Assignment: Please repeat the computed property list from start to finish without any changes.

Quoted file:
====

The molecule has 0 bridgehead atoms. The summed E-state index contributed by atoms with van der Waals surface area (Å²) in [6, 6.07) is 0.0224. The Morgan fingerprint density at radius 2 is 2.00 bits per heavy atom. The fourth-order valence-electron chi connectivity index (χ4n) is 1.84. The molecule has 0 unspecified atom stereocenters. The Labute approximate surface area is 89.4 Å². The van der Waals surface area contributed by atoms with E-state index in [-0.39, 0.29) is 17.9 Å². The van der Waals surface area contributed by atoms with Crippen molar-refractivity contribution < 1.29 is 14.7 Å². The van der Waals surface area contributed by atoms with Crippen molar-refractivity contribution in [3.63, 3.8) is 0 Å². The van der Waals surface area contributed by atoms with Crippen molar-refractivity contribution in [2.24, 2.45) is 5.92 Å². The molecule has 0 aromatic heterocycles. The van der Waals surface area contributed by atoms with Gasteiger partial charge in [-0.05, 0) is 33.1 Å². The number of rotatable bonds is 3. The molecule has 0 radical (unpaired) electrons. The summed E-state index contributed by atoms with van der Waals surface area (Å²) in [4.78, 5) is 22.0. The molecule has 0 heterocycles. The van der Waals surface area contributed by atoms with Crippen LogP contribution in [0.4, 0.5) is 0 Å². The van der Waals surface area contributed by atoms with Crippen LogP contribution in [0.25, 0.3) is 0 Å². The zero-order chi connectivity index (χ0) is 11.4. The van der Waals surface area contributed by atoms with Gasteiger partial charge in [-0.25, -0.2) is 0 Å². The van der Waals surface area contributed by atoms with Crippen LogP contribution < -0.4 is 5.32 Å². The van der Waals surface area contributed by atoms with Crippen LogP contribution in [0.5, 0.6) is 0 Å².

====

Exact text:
The molecule has 0 bridgehead atoms. The summed E-state index contributed by atoms with van der Waals surface area (Å²) in [6, 6.07) is 0.0224. The Morgan fingerprint density at radius 2 is 2.00 bits per heavy atom. The fourth-order valence-electron chi connectivity index (χ4n) is 1.84. The molecule has 0 unspecified atom stereocenters. The Labute approximate surface area is 89.4 Å². The van der Waals surface area contributed by atoms with E-state index in [-0.39, 0.29) is 17.9 Å². The van der Waals surface area contributed by atoms with Crippen molar-refractivity contribution < 1.29 is 14.7 Å². The van der Waals surface area contributed by atoms with Crippen molar-refractivity contribution in [3.63, 3.8) is 0 Å². The van der Waals surface area contributed by atoms with Crippen molar-refractivity contribution in [2.24, 2.45) is 5.92 Å². The molecule has 0 aromatic heterocycles. The van der Waals surface area contributed by atoms with Gasteiger partial charge in [-0.05, 0) is 33.1 Å². The number of rotatable bonds is 3. The molecule has 0 radical (unpaired) electrons. The summed E-state index contributed by atoms with van der Waals surface area (Å²) in [4.78, 5) is 22.0. The molecule has 0 heterocycles. The van der Waals surface area contributed by atoms with Crippen LogP contribution in [0.4, 0.5) is 0 Å². The van der Waals surface area contributed by atoms with Crippen LogP contribution in [0.25, 0.3) is 0 Å². The zero-order chi connectivity index (χ0) is 11.4. The van der Waals surface area contributed by atoms with Gasteiger partial charge in [-0.25, -0.2) is 0 Å². The van der Waals surface area contributed by atoms with Crippen LogP contribution < -0.4 is 5.32 Å². The van der Waals surface area contributed by atoms with Crippen LogP contribution in [0.5, 0.6) is 0 Å².